Now, do I support them? Most certainly not, because I am not a particularist, and I think that “self-determination” pertains to countries as a whole, except in conditions of colonial and foreign invasion and occupation such as in Palestine. But do I understand what they are saying and even empathize with them to a degree? The answer is yes, firstly because I am able to put myself in someone else’s shoes and secondly, because I am a realist. To fight an ailment in the body politic one must know what the ailment is. One begins with the right diagnosis if one is to make the right prognosis and proffer the right prescription.
For the Sinhala fundamentalists, the Tamils have no legitimate identity-based problem and no legitimate aspirations as a collective. Since I am not a Sinhala fundamentalist, or any kind of fundamentalist, I recognize the legitimacy of the Tamil aspiration for an autonomous political space. However, since I value the interest of the whole, the totality, above the part, I advocate and will fight for limits to that political autonomy; limits which balance adequate local autonomy and self-rule with the strategic and security requirements of the State as a whole. This is why I stand for an intermediate solution, that of provincial autonomy, and more concretely, a solution which takes as the basis and framework, the 13th amendment and negotiates upon that basis.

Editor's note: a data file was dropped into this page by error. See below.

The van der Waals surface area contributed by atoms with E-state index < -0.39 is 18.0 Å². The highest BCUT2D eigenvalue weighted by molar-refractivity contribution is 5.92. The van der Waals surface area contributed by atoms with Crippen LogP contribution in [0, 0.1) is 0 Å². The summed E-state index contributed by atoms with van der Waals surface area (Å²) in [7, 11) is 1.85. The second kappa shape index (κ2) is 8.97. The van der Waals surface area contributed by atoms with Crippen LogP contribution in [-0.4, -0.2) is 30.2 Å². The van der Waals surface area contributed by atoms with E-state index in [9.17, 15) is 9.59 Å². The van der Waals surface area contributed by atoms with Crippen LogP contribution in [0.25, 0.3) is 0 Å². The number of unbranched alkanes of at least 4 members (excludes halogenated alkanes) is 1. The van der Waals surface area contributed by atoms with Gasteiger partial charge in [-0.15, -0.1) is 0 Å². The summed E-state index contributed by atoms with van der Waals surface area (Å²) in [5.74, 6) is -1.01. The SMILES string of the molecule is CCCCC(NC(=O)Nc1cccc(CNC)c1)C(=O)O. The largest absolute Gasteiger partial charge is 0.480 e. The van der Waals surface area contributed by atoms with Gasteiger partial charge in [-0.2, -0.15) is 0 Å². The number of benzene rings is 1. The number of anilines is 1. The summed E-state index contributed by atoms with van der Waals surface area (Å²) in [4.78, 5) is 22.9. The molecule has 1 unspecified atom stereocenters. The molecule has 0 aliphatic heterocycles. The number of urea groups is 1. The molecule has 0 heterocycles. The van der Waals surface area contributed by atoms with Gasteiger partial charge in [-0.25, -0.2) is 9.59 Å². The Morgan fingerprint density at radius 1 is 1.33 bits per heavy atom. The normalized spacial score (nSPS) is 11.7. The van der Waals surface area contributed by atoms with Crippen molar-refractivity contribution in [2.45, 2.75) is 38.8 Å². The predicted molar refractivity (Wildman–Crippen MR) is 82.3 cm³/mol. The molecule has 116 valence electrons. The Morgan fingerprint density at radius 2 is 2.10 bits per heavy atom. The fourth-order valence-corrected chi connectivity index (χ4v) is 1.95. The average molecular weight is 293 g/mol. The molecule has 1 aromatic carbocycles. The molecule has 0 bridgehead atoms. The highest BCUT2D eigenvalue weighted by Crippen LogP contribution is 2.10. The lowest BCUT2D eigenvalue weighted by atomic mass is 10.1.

For Sinhala political fundamentalism in general, provincial autonomy is unacceptable. The 13th amendment is unacceptable. What then is the intermediate solution? There is none. What is the alternative to self –determination? There is none. What is the alternative to federalism? There is none. When provincial autonomy and the 13th amendment are removed or truncated, what is on offer for the Tamils? Nothing.